The Book of the Chronicles of Keith, Grange, Ruthven, Cairney, and Botriphnie: Events, Places, and Persons

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Page 343 - I was sent for by other ladies in the country, and began to think myself growing very rich by the money I got for such drawings ; out of which I had the pleasure of occasionally supplying the wants of my poor father.
Page 142 - Arms, the pale of his safety, the balm of his health, the balsam of his life ; her Industry, his surest wealth ; her Economy, his safest steward : her Lips, his faithful counsellors ; her Bosom, the softest pillow of his cares; and her Prayers, the ablest advocate of Heaven's blessing on his head.
Page 227 - I am a jealous God, visiting the iniquities of the fathers upon the children unto the third and fourth generation...
Page 342 - ... to unwind itself; and if you fix the other end of it to the inside of a small hoop, and leave it to itself, it will turn the hoop round and round, and wind up a thread tied to the outside of the hoop.
Page 349 - ... lectures on the eclipse of the sun that fell on the 14th of July in that year. Afterwards I began to read astronomical lectures on an orrery which I made, and of which the figures of all the wheelwork are contained in the 6th and 7th plates of
Page 347 - ... motions of the earth and moon in it, and would gladly have seen the wheelwork, which was concealed in a brass box, and the box and planets above it were surrounded by an armillary sphere. But he told me that he never had opened it ; and I could easily perceive that it could not be opened but by the hand of some ingenious clockmaker, and not without a great deal of time and trouble. After a good deal of thinking and calculation, I found that I could contrive the wheelwork for turning the planets...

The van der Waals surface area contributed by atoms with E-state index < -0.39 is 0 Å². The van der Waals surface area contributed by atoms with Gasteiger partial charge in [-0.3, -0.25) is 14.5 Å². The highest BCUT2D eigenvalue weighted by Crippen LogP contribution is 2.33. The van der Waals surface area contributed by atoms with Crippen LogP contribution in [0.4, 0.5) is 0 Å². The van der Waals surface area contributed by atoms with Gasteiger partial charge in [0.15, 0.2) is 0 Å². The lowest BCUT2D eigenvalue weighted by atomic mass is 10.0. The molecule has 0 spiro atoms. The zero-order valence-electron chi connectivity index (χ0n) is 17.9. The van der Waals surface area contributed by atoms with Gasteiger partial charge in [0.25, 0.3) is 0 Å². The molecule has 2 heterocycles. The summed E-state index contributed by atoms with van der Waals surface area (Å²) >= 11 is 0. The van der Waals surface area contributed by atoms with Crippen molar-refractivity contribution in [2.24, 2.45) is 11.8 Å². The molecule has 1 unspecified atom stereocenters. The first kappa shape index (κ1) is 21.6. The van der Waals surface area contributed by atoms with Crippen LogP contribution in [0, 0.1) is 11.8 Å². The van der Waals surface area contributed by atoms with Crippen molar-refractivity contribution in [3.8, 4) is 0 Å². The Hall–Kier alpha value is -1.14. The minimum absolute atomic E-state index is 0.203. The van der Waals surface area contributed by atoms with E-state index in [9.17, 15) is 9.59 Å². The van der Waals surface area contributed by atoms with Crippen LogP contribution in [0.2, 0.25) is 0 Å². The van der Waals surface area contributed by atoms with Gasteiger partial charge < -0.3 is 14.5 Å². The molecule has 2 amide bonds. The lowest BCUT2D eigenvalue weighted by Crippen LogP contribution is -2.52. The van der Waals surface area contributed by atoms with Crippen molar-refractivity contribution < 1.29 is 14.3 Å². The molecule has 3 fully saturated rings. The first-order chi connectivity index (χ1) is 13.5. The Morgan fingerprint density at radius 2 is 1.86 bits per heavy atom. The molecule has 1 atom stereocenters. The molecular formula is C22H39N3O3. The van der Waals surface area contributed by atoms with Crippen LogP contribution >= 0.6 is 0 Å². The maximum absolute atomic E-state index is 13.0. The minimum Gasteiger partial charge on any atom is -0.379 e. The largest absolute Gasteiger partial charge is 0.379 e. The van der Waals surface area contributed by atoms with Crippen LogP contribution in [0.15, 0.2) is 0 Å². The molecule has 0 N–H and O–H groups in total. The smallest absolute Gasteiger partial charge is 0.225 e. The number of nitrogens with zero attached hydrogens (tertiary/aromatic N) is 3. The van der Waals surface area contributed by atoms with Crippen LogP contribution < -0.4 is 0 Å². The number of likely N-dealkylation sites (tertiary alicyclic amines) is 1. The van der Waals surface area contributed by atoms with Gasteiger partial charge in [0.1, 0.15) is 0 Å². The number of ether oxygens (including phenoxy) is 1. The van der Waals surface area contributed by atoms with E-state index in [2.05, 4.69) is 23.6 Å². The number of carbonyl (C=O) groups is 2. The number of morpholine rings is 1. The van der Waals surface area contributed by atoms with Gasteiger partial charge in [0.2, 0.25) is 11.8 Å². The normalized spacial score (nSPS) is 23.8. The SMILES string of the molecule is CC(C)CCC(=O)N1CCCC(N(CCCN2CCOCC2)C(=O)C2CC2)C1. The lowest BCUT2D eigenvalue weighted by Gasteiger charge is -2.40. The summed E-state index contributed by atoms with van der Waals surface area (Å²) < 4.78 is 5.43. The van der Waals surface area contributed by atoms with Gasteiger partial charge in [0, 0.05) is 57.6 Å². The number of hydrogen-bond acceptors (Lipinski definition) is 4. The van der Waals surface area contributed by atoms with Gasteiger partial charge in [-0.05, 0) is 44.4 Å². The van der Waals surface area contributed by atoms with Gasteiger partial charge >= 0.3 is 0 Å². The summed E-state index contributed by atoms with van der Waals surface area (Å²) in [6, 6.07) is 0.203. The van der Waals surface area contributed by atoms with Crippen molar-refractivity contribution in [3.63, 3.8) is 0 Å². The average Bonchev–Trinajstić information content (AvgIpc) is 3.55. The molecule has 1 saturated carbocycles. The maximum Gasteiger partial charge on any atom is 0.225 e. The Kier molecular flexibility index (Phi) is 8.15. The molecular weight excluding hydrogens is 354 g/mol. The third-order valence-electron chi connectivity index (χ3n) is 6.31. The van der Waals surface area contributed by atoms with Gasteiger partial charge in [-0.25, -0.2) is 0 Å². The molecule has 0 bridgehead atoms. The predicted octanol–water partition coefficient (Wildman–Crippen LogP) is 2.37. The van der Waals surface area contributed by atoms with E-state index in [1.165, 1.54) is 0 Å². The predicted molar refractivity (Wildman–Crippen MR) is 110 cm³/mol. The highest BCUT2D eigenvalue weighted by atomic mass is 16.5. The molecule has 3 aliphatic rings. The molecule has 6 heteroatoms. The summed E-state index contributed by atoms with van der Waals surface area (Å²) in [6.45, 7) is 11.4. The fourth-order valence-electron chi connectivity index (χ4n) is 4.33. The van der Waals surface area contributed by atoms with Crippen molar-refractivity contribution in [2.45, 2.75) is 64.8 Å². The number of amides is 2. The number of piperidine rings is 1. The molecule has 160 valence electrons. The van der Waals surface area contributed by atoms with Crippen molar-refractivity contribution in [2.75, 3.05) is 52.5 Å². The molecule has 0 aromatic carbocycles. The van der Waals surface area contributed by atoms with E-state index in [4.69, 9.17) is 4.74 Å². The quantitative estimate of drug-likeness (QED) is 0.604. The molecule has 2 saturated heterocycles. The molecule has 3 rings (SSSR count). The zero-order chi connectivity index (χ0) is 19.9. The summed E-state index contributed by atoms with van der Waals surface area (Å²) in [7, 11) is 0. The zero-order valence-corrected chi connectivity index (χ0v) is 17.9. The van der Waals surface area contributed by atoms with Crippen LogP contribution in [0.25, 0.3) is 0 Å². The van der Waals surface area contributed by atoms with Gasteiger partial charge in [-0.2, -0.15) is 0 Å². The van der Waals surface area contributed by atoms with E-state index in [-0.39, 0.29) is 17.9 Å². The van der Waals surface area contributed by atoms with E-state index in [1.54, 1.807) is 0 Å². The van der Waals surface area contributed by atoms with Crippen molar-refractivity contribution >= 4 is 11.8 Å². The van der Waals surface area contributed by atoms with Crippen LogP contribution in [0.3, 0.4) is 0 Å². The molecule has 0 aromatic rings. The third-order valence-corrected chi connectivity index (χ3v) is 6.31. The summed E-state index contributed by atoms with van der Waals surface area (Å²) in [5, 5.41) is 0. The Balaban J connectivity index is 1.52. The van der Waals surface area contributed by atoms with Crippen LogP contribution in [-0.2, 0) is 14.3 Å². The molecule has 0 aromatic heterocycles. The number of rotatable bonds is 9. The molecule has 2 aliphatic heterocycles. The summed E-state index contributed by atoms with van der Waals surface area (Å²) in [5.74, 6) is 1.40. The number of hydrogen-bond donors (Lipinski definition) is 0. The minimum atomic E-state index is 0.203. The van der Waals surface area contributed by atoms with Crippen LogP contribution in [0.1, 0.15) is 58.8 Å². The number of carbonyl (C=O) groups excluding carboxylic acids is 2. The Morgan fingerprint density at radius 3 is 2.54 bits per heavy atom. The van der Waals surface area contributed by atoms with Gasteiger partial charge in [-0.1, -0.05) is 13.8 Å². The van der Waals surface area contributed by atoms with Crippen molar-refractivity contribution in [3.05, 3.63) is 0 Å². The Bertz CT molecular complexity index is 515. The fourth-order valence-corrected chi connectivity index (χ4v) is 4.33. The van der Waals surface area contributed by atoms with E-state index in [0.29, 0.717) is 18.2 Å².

Page 344 - Baird's, to Mr John Alexander, a painter in Edinburgh, who allowed me to pass an hour every day at his house, for a month, to copy from his drawings, and said he would teach me to paint in oil-colours if I would serve him seven years, and my friends would maintain me all that time ; but this was too much for me to desire them to do, nor did I choose to serve so long.
Page 452 - My bellows, too, have lost their wind; . My fire's extinct, my forge decayed, And in the dust my vice is laid. My coal is spent, my iron's gone, My nails are drove, my work is done ; My fire-dried corpse lies here at rest, And, smoke-like, soars up to be bless'd.
Page 343 - Two large globular stones stood on the top of his gate ; on one of them I painted with oil colours a map of the terrestrial globe, and on the other a map of the celestial...
Page 342 - I could not make the wheel go, when the balance was put on ; because the teeth of the wheels were rather too weak, to bear the force of a spring sufficient to move the balance ; although the wheels would run fast enough, when the balance was taken off. I enclosed the whole in a wooden case, very little bigger than a breakfast tea-cup...

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